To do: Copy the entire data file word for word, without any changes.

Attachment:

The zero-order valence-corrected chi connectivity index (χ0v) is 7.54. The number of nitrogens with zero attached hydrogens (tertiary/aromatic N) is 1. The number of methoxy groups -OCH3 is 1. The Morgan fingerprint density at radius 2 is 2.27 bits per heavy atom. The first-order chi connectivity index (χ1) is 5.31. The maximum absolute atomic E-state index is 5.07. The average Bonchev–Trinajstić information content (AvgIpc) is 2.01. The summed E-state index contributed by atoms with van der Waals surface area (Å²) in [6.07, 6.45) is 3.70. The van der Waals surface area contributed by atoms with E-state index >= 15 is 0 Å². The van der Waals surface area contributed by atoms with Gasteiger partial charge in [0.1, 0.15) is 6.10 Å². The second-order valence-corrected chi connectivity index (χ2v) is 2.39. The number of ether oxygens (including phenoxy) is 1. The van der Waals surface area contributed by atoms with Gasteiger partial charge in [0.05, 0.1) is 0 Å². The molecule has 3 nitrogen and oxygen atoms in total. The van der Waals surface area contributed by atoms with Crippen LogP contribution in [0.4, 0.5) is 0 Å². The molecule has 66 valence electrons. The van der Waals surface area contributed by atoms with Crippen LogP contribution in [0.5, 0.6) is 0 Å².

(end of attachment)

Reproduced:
The zero-order valence-corrected chi connectivity index (χ0v) is 7.54. The number of nitrogens with zero attached hydrogens (tertiary/aromatic N) is 1. The number of methoxy groups -OCH3 is 1. The Morgan fingerprint density at radius 2 is 2.27 bits per heavy atom. The first-order chi connectivity index (χ1) is 5.31. The maximum absolute atomic E-state index is 5.07. The average Bonchev–Trinajstić information content (AvgIpc) is 2.01. The summed E-state index contributed by atoms with van der Waals surface area (Å²) in [6.07, 6.45) is 3.70. The van der Waals surface area contributed by atoms with E-state index >= 15 is 0 Å². The van der Waals surface area contributed by atoms with Gasteiger partial charge in [0.1, 0.15) is 6.10 Å². The second-order valence-corrected chi connectivity index (χ2v) is 2.39. The number of ether oxygens (including phenoxy) is 1. The van der Waals surface area contributed by atoms with Gasteiger partial charge in [0.05, 0.1) is 0 Å². The molecule has 3 nitrogen and oxygen atoms in total. The van der Waals surface area contributed by atoms with Crippen LogP contribution in [0.4, 0.5) is 0 Å². The molecule has 66 valence electrons. The van der Waals surface area contributed by atoms with Crippen LogP contribution in [0.5, 0.6) is 0 Å².